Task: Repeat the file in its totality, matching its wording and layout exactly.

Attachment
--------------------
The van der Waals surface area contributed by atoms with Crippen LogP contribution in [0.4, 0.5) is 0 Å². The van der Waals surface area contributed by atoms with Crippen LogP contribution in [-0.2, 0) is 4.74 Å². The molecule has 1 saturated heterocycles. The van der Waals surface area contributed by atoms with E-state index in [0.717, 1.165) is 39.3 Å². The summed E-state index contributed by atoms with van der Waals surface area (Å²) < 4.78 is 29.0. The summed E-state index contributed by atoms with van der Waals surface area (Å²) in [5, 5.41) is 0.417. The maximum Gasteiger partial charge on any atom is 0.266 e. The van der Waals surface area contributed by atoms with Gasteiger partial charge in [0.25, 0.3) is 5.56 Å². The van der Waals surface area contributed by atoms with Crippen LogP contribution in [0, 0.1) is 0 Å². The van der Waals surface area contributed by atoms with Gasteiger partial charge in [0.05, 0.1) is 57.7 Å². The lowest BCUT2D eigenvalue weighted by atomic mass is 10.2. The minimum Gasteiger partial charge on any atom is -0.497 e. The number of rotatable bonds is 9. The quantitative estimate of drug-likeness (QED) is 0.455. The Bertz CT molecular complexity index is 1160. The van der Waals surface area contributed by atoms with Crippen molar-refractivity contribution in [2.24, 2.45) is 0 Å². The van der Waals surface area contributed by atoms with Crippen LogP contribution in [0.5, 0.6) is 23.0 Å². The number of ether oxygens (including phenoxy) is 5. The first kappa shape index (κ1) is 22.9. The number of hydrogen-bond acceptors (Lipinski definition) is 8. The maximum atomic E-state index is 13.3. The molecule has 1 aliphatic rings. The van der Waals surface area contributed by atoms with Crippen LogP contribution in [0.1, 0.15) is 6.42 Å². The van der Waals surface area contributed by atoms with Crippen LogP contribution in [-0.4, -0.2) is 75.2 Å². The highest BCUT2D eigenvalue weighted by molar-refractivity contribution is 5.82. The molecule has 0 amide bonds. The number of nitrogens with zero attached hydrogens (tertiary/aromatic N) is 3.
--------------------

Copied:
The van der Waals surface area contributed by atoms with Crippen LogP contribution in [0.4, 0.5) is 0 Å². The van der Waals surface area contributed by atoms with Crippen LogP contribution in [-0.2, 0) is 4.74 Å². The molecule has 1 saturated heterocycles. The van der Waals surface area contributed by atoms with E-state index in [0.717, 1.165) is 39.3 Å². The summed E-state index contributed by atoms with van der Waals surface area (Å²) < 4.78 is 29.0. The summed E-state index contributed by atoms with van der Waals surface area (Å²) in [5, 5.41) is 0.417. The maximum Gasteiger partial charge on any atom is 0.266 e. The van der Waals surface area contributed by atoms with Gasteiger partial charge in [0.25, 0.3) is 5.56 Å². The van der Waals surface area contributed by atoms with Crippen LogP contribution in [0, 0.1) is 0 Å². The van der Waals surface area contributed by atoms with Gasteiger partial charge in [0.05, 0.1) is 57.7 Å². The lowest BCUT2D eigenvalue weighted by atomic mass is 10.2. The minimum Gasteiger partial charge on any atom is -0.497 e. The number of rotatable bonds is 9. The quantitative estimate of drug-likeness (QED) is 0.455. The Bertz CT molecular complexity index is 1160. The van der Waals surface area contributed by atoms with Crippen molar-refractivity contribution in [2.24, 2.45) is 0 Å². The van der Waals surface area contributed by atoms with Crippen LogP contribution in [0.5, 0.6) is 23.0 Å². The number of ether oxygens (including phenoxy) is 5. The first kappa shape index (κ1) is 22.9. The number of hydrogen-bond acceptors (Lipinski definition) is 8. The maximum atomic E-state index is 13.3. The molecule has 1 aliphatic rings. The van der Waals surface area contributed by atoms with Crippen LogP contribution in [0.1, 0.15) is 6.42 Å². The van der Waals surface area contributed by atoms with Crippen LogP contribution in [-0.4, -0.2) is 75.2 Å². The highest BCUT2D eigenvalue weighted by molar-refractivity contribution is 5.82. The molecule has 0 amide bonds. The number of nitrogens with zero attached hydrogens (tertiary/aromatic N) is 3.